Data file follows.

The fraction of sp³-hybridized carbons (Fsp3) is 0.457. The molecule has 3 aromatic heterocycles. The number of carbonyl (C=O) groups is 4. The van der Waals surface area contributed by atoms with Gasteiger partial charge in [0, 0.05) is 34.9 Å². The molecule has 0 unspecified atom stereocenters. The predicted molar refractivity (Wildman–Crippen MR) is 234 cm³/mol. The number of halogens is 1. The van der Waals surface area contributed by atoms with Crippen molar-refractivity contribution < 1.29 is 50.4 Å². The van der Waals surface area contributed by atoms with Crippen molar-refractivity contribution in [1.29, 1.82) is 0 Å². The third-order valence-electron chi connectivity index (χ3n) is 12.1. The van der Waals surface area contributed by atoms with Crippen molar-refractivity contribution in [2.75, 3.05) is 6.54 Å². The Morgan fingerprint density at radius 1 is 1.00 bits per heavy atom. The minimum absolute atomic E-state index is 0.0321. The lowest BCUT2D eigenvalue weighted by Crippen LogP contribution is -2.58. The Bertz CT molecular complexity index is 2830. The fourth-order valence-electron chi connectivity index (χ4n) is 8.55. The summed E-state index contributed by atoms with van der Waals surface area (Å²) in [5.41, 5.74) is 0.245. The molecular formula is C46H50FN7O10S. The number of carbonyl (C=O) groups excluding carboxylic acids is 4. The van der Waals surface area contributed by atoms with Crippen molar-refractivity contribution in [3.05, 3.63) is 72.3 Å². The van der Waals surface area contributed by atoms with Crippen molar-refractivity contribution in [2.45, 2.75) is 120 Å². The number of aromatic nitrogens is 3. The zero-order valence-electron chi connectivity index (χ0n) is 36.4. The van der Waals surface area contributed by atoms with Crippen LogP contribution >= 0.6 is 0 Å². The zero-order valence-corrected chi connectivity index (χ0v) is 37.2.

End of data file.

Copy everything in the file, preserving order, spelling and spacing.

The fraction of sp³-hybridized carbons (Fsp3) is 0.457. The molecule has 3 aromatic heterocycles. The number of carbonyl (C=O) groups is 4. The van der Waals surface area contributed by atoms with Gasteiger partial charge in [0, 0.05) is 34.9 Å². The molecule has 0 unspecified atom stereocenters. The predicted molar refractivity (Wildman–Crippen MR) is 234 cm³/mol. The number of halogens is 1. The van der Waals surface area contributed by atoms with Crippen molar-refractivity contribution < 1.29 is 50.4 Å². The van der Waals surface area contributed by atoms with Crippen molar-refractivity contribution in [1.29, 1.82) is 0 Å². The third-order valence-electron chi connectivity index (χ3n) is 12.1. The van der Waals surface area contributed by atoms with Crippen molar-refractivity contribution in [2.75, 3.05) is 6.54 Å². The Morgan fingerprint density at radius 1 is 1.00 bits per heavy atom. The minimum absolute atomic E-state index is 0.0321. The lowest BCUT2D eigenvalue weighted by Crippen LogP contribution is -2.58. The Bertz CT molecular complexity index is 2830. The fourth-order valence-electron chi connectivity index (χ4n) is 8.55. The summed E-state index contributed by atoms with van der Waals surface area (Å²) in [5.41, 5.74) is 0.245. The molecular formula is C46H50FN7O10S. The number of carbonyl (C=O) groups excluding carboxylic acids is 4. The van der Waals surface area contributed by atoms with Crippen molar-refractivity contribution in [3.05, 3.63) is 72.3 Å². The van der Waals surface area contributed by atoms with Crippen molar-refractivity contribution in [2.45, 2.75) is 120 Å². The number of aromatic nitrogens is 3. The zero-order valence-electron chi connectivity index (χ0n) is 36.4. The van der Waals surface area contributed by atoms with Crippen LogP contribution >= 0.6 is 0 Å². The zero-order valence-corrected chi connectivity index (χ0v) is 37.2.